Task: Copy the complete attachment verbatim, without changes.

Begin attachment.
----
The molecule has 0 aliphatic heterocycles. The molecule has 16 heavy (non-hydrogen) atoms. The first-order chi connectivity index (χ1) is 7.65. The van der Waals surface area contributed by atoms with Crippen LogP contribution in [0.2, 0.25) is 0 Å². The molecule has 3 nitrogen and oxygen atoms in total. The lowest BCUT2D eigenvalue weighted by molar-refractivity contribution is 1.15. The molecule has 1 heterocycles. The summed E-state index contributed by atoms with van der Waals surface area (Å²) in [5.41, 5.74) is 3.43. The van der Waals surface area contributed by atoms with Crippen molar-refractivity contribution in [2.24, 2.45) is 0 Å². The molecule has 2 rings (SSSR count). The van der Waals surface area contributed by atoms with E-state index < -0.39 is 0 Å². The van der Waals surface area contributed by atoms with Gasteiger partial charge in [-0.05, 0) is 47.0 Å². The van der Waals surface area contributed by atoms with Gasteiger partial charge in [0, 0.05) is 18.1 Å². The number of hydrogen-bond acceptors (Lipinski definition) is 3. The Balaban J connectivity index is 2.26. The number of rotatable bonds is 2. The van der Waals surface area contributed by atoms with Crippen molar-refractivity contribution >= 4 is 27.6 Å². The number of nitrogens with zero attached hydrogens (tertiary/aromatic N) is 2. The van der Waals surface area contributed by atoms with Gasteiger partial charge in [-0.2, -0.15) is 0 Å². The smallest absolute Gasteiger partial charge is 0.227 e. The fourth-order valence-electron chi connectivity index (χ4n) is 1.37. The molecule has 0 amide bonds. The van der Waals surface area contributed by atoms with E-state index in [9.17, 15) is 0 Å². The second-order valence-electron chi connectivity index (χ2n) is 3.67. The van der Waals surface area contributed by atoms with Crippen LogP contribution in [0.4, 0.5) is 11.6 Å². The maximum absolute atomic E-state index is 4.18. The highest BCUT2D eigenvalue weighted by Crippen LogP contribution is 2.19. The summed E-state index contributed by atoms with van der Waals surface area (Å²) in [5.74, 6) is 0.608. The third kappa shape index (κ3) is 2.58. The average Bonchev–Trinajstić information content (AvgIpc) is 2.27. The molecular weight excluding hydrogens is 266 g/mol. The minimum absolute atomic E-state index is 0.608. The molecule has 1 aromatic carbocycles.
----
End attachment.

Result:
The molecule has 0 aliphatic heterocycles. The molecule has 16 heavy (non-hydrogen) atoms. The first-order chi connectivity index (χ1) is 7.65. The van der Waals surface area contributed by atoms with Crippen LogP contribution in [0.2, 0.25) is 0 Å². The molecule has 3 nitrogen and oxygen atoms in total. The lowest BCUT2D eigenvalue weighted by molar-refractivity contribution is 1.15. The molecule has 1 heterocycles. The summed E-state index contributed by atoms with van der Waals surface area (Å²) in [5.41, 5.74) is 3.43. The van der Waals surface area contributed by atoms with Crippen molar-refractivity contribution in [2.24, 2.45) is 0 Å². The molecule has 2 rings (SSSR count). The van der Waals surface area contributed by atoms with E-state index < -0.39 is 0 Å². The van der Waals surface area contributed by atoms with Gasteiger partial charge in [-0.05, 0) is 47.0 Å². The van der Waals surface area contributed by atoms with Gasteiger partial charge in [0, 0.05) is 18.1 Å². The number of hydrogen-bond acceptors (Lipinski definition) is 3. The Balaban J connectivity index is 2.26. The number of rotatable bonds is 2. The van der Waals surface area contributed by atoms with Crippen molar-refractivity contribution >= 4 is 27.6 Å². The number of nitrogens with zero attached hydrogens (tertiary/aromatic N) is 2. The van der Waals surface area contributed by atoms with Gasteiger partial charge in [-0.2, -0.15) is 0 Å². The smallest absolute Gasteiger partial charge is 0.227 e. The fourth-order valence-electron chi connectivity index (χ4n) is 1.37. The molecule has 0 amide bonds. The van der Waals surface area contributed by atoms with E-state index in [9.17, 15) is 0 Å². The second-order valence-electron chi connectivity index (χ2n) is 3.67. The van der Waals surface area contributed by atoms with Crippen LogP contribution in [0.4, 0.5) is 11.6 Å². The maximum absolute atomic E-state index is 4.18. The highest BCUT2D eigenvalue weighted by Crippen LogP contribution is 2.19. The summed E-state index contributed by atoms with van der Waals surface area (Å²) in [5.74, 6) is 0.608. The third kappa shape index (κ3) is 2.58. The average Bonchev–Trinajstić information content (AvgIpc) is 2.27. The molecular weight excluding hydrogens is 266 g/mol. The minimum absolute atomic E-state index is 0.608. The molecule has 1 aromatic carbocycles.